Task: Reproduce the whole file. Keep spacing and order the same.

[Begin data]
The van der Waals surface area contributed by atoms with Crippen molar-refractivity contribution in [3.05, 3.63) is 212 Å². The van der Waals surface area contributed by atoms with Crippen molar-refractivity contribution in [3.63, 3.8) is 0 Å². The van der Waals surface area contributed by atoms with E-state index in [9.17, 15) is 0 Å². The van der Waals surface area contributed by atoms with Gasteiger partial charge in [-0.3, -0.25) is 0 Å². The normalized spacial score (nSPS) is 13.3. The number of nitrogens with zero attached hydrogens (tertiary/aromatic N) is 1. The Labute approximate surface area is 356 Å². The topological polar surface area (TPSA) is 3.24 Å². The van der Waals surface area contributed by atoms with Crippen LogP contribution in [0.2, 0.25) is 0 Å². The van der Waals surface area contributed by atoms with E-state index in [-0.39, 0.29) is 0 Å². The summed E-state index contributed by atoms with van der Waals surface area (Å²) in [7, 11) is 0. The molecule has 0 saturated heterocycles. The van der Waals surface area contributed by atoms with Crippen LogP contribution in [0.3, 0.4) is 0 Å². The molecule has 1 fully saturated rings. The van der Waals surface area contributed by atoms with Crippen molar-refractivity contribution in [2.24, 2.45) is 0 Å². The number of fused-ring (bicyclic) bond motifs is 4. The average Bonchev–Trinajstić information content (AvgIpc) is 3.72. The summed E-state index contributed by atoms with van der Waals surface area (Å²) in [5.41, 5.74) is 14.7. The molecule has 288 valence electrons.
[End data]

The van der Waals surface area contributed by atoms with Crippen molar-refractivity contribution in [3.05, 3.63) is 212 Å². The van der Waals surface area contributed by atoms with Crippen molar-refractivity contribution in [3.63, 3.8) is 0 Å². The van der Waals surface area contributed by atoms with E-state index in [9.17, 15) is 0 Å². The van der Waals surface area contributed by atoms with Gasteiger partial charge in [-0.3, -0.25) is 0 Å². The normalized spacial score (nSPS) is 13.3. The number of nitrogens with zero attached hydrogens (tertiary/aromatic N) is 1. The Labute approximate surface area is 356 Å². The topological polar surface area (TPSA) is 3.24 Å². The van der Waals surface area contributed by atoms with Crippen LogP contribution in [0.2, 0.25) is 0 Å². The van der Waals surface area contributed by atoms with E-state index in [-0.39, 0.29) is 0 Å². The summed E-state index contributed by atoms with van der Waals surface area (Å²) in [7, 11) is 0. The molecule has 0 saturated heterocycles. The van der Waals surface area contributed by atoms with Crippen LogP contribution in [0.3, 0.4) is 0 Å². The molecule has 1 fully saturated rings. The van der Waals surface area contributed by atoms with Crippen molar-refractivity contribution in [2.24, 2.45) is 0 Å². The number of fused-ring (bicyclic) bond motifs is 4. The average Bonchev–Trinajstić information content (AvgIpc) is 3.72. The summed E-state index contributed by atoms with van der Waals surface area (Å²) in [5.41, 5.74) is 14.7. The molecule has 288 valence electrons.